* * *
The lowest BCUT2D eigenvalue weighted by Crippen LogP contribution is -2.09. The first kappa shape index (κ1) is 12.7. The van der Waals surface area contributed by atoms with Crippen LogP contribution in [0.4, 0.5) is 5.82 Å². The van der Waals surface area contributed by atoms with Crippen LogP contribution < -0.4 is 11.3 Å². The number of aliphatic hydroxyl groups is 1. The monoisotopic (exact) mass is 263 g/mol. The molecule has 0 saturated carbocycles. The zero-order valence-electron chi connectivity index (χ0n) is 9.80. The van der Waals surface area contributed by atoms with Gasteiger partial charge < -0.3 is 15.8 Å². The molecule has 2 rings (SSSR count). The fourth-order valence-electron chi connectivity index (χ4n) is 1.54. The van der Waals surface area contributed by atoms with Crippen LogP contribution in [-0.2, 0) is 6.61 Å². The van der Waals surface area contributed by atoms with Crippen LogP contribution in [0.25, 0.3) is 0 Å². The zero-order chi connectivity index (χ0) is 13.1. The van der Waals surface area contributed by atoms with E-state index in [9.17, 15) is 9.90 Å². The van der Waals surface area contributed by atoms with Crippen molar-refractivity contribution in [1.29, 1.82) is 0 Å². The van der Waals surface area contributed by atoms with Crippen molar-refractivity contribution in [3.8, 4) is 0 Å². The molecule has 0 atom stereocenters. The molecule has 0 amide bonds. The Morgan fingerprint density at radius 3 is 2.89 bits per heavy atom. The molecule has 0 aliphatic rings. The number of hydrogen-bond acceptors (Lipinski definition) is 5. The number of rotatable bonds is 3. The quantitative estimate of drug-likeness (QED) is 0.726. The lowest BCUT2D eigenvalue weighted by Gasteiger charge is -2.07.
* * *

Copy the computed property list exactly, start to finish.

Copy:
The lowest BCUT2D eigenvalue weighted by Crippen LogP contribution is -2.09. The first kappa shape index (κ1) is 12.7. The van der Waals surface area contributed by atoms with Crippen LogP contribution in [0.4, 0.5) is 5.82 Å². The van der Waals surface area contributed by atoms with Crippen LogP contribution < -0.4 is 11.3 Å². The number of aliphatic hydroxyl groups is 1. The monoisotopic (exact) mass is 263 g/mol. The molecule has 0 saturated carbocycles. The zero-order valence-electron chi connectivity index (χ0n) is 9.80. The van der Waals surface area contributed by atoms with Gasteiger partial charge < -0.3 is 15.8 Å². The molecule has 2 rings (SSSR count). The fourth-order valence-electron chi connectivity index (χ4n) is 1.54. The van der Waals surface area contributed by atoms with Crippen LogP contribution in [-0.2, 0) is 6.61 Å². The van der Waals surface area contributed by atoms with Crippen LogP contribution in [0.25, 0.3) is 0 Å². The zero-order chi connectivity index (χ0) is 13.1. The van der Waals surface area contributed by atoms with E-state index in [9.17, 15) is 9.90 Å². The van der Waals surface area contributed by atoms with Crippen molar-refractivity contribution in [1.29, 1.82) is 0 Å². The van der Waals surface area contributed by atoms with Crippen molar-refractivity contribution in [3.8, 4) is 0 Å². The molecule has 0 atom stereocenters. The molecule has 0 amide bonds. The Morgan fingerprint density at radius 3 is 2.89 bits per heavy atom. The molecule has 0 aliphatic rings. The number of hydrogen-bond acceptors (Lipinski definition) is 5. The number of rotatable bonds is 3. The quantitative estimate of drug-likeness (QED) is 0.726. The lowest BCUT2D eigenvalue weighted by Gasteiger charge is -2.07.